Thoughts on Combo Points

It’s time to break my not-posting streak.  This post is different from my other posts in that with the exception of this introduction I did not write this as a blog post.  Rather, what comes below is my response to someone asking what the reasoning behind the Alpha change of having CP stack on the rogue instead of the target and some additional thoughts I had during the subsequent discussion.


The First Section

There’s no super compelling gameplay reason why combo points (CP) should be on the rogue. Unlike issues like Cata-era Blade Flurry which cause legitimate and non-trivial balance concerns regarding a single spec, CP on the rogue has never held us back enough to the point where rogues would be dropped for certain fights. Moreover, since all specs have CP on the target, that mechanic has never encouraged rogues to keep a specific spec like they did when Blade Flurry was OP. So basically, the reasons for having CP stack on the rogue really have very little to do with balance.

In the next section I’m gonna go ahead and state the reasons that I remember/can think of for CP stacking on the rogue instead of the target. It will be me attempting to justify this change. I am going to try real hard, but I have to be honest – the one after will be me saying why most of these arguments are flawed.

The Next Section

Combo points stacking on the rogue has been a long time coming. Rogues have always been below the curve when switching targets. While our ability to swap targets has improved over the years through significantly less ramp-up time, Redirect, various new talent/glyph options, and more, CP stacking on the target has consistently been a problem. This change will allow rogues to be more in-line with other melee and provide a more balanced environment in PvE and PvP alike.

Our resource system used to be cool and unique, but then Blizzard decided to give paladins, then monks and warlocks an even better form of our resource system. Now not only are CP not unique, but they are also clearly inferior to the systems that were modeled after them. While sharing resource systems with other classes is fine, having ours be the only CP-like system with the significant downside of being on the target feels kinda crummy. When considered alongside the fact that rogues have had this system since their creation without any updates, it feels like CP have been both used and neglected – an undeniably unpleasant combination.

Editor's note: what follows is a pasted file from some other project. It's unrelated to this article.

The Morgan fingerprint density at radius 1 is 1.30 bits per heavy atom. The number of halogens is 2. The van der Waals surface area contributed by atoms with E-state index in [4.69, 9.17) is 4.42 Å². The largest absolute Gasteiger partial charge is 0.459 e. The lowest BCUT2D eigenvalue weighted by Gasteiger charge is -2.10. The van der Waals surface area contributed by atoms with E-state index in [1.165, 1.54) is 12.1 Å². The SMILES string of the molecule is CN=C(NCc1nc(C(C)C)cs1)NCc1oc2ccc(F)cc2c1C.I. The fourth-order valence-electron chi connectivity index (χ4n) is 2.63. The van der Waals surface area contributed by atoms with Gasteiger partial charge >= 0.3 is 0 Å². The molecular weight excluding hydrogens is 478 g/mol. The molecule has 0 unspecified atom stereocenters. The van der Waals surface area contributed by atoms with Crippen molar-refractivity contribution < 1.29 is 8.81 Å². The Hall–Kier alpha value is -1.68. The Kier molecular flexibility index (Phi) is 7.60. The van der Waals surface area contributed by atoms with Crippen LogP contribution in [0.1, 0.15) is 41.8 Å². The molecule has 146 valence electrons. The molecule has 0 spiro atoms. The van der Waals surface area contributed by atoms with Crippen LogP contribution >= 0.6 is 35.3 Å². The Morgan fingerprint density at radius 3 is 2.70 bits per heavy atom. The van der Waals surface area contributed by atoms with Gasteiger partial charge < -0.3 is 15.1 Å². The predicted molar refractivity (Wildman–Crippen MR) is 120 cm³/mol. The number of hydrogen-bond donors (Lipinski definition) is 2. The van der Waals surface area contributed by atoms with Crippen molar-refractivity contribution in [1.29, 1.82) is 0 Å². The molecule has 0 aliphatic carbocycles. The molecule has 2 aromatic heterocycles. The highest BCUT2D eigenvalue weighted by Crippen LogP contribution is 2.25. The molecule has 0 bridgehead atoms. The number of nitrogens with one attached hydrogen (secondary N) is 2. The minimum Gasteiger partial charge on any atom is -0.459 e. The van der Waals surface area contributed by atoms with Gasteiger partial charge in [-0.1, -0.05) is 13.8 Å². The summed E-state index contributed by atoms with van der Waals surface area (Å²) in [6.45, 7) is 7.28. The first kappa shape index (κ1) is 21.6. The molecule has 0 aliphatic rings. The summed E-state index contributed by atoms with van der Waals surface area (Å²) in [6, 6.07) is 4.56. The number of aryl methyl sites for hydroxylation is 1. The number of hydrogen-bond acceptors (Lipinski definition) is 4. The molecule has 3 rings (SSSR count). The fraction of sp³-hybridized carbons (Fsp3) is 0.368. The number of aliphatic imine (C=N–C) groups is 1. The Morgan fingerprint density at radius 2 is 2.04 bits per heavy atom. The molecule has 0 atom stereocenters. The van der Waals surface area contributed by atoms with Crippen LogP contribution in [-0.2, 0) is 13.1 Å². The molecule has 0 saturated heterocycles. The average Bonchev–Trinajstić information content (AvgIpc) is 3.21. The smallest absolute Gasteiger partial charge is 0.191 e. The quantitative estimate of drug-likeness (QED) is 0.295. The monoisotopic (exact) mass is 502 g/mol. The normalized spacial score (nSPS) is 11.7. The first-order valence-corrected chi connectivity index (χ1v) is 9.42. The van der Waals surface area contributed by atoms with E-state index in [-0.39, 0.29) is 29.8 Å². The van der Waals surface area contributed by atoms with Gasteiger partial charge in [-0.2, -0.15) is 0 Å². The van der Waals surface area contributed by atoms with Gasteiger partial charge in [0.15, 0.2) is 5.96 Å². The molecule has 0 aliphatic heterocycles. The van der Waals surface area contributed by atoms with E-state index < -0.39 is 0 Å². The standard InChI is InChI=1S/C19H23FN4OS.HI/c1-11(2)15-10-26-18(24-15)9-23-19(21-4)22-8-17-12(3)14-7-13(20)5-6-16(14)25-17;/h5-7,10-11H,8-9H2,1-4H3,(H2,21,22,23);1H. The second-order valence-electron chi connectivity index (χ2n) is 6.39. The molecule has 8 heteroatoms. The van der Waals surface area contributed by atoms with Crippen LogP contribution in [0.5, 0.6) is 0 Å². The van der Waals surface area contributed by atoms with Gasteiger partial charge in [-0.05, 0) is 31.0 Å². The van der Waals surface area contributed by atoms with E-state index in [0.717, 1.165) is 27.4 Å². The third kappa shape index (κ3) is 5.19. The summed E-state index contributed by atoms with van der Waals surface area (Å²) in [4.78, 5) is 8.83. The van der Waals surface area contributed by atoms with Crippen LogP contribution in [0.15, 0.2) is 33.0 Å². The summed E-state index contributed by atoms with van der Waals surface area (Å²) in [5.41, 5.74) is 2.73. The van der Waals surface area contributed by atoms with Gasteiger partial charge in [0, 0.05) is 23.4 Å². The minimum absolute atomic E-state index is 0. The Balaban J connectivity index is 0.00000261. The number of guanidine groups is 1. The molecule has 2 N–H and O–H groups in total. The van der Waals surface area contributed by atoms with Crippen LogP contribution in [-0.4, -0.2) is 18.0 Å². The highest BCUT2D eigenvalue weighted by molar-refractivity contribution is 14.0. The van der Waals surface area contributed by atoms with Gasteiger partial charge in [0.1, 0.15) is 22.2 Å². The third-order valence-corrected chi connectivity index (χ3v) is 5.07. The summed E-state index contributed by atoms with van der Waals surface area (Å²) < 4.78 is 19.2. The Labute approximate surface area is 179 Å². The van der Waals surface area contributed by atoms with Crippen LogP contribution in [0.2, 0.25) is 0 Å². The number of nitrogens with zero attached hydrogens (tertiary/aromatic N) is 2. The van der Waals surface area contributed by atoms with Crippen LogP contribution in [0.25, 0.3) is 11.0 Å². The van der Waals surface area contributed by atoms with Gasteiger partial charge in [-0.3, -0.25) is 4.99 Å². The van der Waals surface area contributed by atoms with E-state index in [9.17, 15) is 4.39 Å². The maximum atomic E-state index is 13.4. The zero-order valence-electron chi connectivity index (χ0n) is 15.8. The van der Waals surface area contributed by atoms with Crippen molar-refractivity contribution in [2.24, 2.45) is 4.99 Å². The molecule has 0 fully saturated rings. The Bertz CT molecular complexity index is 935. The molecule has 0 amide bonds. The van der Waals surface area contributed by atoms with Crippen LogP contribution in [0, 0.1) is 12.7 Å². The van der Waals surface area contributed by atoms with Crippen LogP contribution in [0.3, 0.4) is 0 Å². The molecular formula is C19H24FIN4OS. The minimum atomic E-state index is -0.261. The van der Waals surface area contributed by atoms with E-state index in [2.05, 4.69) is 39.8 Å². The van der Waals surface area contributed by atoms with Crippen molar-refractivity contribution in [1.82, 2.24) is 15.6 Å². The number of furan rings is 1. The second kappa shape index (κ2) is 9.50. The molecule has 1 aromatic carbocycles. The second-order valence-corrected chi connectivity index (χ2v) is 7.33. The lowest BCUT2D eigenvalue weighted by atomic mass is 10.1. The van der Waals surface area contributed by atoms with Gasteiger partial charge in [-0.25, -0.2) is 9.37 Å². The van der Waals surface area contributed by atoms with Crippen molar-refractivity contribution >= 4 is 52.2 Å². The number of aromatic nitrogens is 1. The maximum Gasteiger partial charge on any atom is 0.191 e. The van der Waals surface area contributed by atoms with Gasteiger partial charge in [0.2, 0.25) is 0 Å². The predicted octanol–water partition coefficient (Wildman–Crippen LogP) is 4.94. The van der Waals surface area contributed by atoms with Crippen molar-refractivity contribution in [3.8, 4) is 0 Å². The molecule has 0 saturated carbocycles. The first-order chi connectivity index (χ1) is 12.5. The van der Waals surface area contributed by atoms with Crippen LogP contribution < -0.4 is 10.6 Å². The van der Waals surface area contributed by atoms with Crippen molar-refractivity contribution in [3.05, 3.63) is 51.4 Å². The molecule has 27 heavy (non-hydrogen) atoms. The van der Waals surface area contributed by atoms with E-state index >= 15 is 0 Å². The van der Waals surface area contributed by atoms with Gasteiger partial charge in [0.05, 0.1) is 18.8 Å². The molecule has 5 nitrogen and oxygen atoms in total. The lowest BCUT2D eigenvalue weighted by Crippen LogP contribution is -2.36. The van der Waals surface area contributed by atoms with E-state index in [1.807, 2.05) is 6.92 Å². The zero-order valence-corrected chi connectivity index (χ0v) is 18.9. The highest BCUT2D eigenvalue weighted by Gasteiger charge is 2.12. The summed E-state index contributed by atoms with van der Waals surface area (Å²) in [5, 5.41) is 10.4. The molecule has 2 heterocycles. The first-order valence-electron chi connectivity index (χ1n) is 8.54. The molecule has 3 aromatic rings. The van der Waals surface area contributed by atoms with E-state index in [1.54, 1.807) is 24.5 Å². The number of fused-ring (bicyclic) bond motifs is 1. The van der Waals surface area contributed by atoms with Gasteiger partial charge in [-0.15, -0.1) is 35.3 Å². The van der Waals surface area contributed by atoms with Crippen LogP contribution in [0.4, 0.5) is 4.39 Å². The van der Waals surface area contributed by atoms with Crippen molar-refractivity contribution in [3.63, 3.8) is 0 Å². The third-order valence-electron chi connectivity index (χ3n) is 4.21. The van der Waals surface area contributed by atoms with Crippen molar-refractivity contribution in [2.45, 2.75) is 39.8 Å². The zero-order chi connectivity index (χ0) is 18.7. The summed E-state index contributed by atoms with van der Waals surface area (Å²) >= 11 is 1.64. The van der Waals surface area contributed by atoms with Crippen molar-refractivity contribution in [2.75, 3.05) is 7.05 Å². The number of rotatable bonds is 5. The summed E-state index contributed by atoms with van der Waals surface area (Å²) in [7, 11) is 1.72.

I’ve played and enjoyed my rogue ever since I started playing WoW. Until recently, I’ve always loved it. Except nowadays, something’s different. When I play my rogue, it just isn’t as exciting/fun as it used to be. On the other hand, when I play my monk (/lock/pally/anything really) I find it really fun. It feels new and streamlined and makes my old rogue look wholly outdated by comparison. We all know that rogues are the least played class*, and have changed the least since Vanilla**, and I can’t help but think these are connected. In order to bring back life to the rogue class we need to get with the times. The easiest way to do that without completely reworking the class would be to have CP stack on the rogue.

The One After

Here’s what I say to those arguments:

The first argument pertains to relative balance between classes. While everything in it is true in theory, as I explained earlier the weakness rogues have in swapping targets is no so strong as to prevent us from participating in certain fights, nor has it been a particularly prevalent factor in PvP balance (though it does raise the skill cap). The only way I can interpret this argument is “rogues are bad at swapping targets therefore target swapping should be buffed, and this would be accomplished by allowing CP to stack on the rogue.” Of course, I didn’t phrase it like that in the above paragraph, because if I were to make that argument then I’d just feel silly. The fact is, just like rogues should be the best at some things, so should we be the worst at others. In order for me to buy this argument, I need to be convinced that this is actually a problem. I’m not. Yes, the fact that the placement of CP failed to prevent me from doing the content that I wish is a factor here, but more than that the very fact that swapping targets has always been a disadvantage is an extremely compelling reason for CP to stay as they are. This is because (1) As much as I may think I want to play a class with no disadvantages, I don’t; (2) I like my rogue and the skill required to swap targets and manage CP is a fundamental part of my rogue (and something I personally enjoy), and am worried this change will make me feel like I am playing a different class; and (3) because the need for balance requires equivalent exchange and I don’t want a new flaw, I want the one that I have accepted as part of my class for what, 9 years? As far as I’m concerned, this argument is a well made bucket that holds no water.

Now this argument is interesting. Unlike the previous one, it makes no attempt at being subjective. I suppose the fact that some people feel that way is unfortunate. I don’t feel this way to the point where I have to wonder how big of a deal other classes having a measurably better system actually is, because to me this just seems like an argument that is tacked on because it is extremely easy to make.